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Director Brian Song explores love and grief through the story of a largely-unknown 1979 plane crash, which decimated Uzbekistan’s FC Pakhtakor Tashkent.

Misha film still

A still from Misha (Dir. Brian Song), the opening documentary at Manchester International Film Festival 2021.

Everyone wants to give them a piece of their heart.

Tragedy and fame are strange bedfellows, yet frequently collude with each other in an unlikely pact. When we remember people like James Dean or Buddy Holly – people whose death is recalled generations afterwards – this says as much about their abilities, their successes, as the tragic circumstances of their untimely deaths.

In 1979, two planes collided over what was the USSR and all 178 people on board both planes died.

If it had not been for the fact that 14 players and three staff members from Uzbekistan’s FC Pakhtakor Tashkent had perished in that disaster, the event may well have become a minor historical footnote.

Similarities with the disaster in 1966 that hit the Welsh mining town of Aberfan run deep and parallel with the fallout from this tragedy. In those days of the Iron Curtain, the associated news blackouts and the absence of the modern-day camera in a pocket, getting any details on what would now be considered a major incident was unlikely. But the quest of those affected to learn what happened, why loved ones died, proved to be too great for even the Soviet authorities ignore.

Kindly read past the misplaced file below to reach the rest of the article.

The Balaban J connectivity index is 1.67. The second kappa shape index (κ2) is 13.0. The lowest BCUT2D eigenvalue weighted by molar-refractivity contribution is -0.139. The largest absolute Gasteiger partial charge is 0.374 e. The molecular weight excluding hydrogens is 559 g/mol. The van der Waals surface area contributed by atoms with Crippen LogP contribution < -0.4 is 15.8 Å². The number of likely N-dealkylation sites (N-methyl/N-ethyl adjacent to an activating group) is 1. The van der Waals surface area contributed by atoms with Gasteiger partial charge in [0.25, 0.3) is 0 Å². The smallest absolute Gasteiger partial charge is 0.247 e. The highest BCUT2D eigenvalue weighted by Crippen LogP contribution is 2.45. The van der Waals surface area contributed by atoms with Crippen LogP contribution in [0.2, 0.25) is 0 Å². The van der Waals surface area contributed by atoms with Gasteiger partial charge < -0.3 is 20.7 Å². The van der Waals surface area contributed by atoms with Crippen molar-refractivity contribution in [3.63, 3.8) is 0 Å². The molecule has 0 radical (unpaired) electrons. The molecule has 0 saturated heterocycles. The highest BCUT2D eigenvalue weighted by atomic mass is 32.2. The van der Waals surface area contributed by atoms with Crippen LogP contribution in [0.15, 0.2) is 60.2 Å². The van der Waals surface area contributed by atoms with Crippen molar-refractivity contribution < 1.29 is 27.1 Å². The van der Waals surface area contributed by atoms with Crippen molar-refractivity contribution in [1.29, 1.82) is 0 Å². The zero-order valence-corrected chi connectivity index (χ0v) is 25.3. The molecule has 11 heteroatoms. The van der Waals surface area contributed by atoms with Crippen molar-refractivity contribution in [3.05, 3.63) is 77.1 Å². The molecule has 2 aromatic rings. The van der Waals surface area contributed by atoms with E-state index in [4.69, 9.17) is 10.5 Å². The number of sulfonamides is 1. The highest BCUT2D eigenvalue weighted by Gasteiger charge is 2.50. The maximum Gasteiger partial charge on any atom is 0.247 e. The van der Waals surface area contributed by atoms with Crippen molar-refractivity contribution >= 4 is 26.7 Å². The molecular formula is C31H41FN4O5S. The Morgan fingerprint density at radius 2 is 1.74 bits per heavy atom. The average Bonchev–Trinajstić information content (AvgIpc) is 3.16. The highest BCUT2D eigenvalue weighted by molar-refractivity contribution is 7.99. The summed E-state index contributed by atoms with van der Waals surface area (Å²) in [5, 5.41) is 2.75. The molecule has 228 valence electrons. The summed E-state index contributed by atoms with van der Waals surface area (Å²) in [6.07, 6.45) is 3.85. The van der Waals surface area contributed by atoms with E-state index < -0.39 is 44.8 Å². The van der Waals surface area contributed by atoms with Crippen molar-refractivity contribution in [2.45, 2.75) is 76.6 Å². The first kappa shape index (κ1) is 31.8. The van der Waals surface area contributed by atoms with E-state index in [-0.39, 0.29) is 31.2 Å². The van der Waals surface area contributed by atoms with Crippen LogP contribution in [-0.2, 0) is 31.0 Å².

Director Brian Song, who also contributed to the writing, strips back the many layers to show the impact of the disaster on the community. The film’s title, Misha, is derived from one of the nicknames of Mikhail An, a Korean player who was team captain of Pakhtakor Tashkent, who was 27 years old and playing at his peak.

His other nickname was Pele, in celebration of his ability, which included being the first player to score two goals in one match directly from a corner. Another player to manage such a feat is Vietnam women's star Nguyen Thi Tuyet Dung. The rarity demonstrates just how hard a feat it was – and still is. David Beckham only did it once.

Another twist of fate is that because Misha was injured, by rights he should not have been on that plane. Such was his loyalty to the team family that he wanted to be with them.

More than 50 years on, this documentary reveals the pain and anguish, but also the love for all those who perished, especially for those from that team.

Heartache floats through this film, though it’s far from depressing. It’s a beacon of hope and light, exploring how people deal with grief. Some turned to alcohol before realising that approach wasn't the answer. Others have carried a torch, turning memories into a celebration of people, rather than extending the misery.

As is so often the case when a crisis breaks, it’s the women left behind who have to pick up the pieces and offer a way for people to move forward. Re-constructions based on recollections of those still living with the emotions 50 years on have been created, supplemented the story. Song widens his scope to that show the authorities at the time held hostility towards many Koreans, to the extent that they refused to provide them with Soviet citizenship.

Through interviews with some of the people still alive, the film successfully knits together many strands of this incident in an engaging and enlightening way.

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Misha was screened online as part of Manchester International Film Festival 2021.

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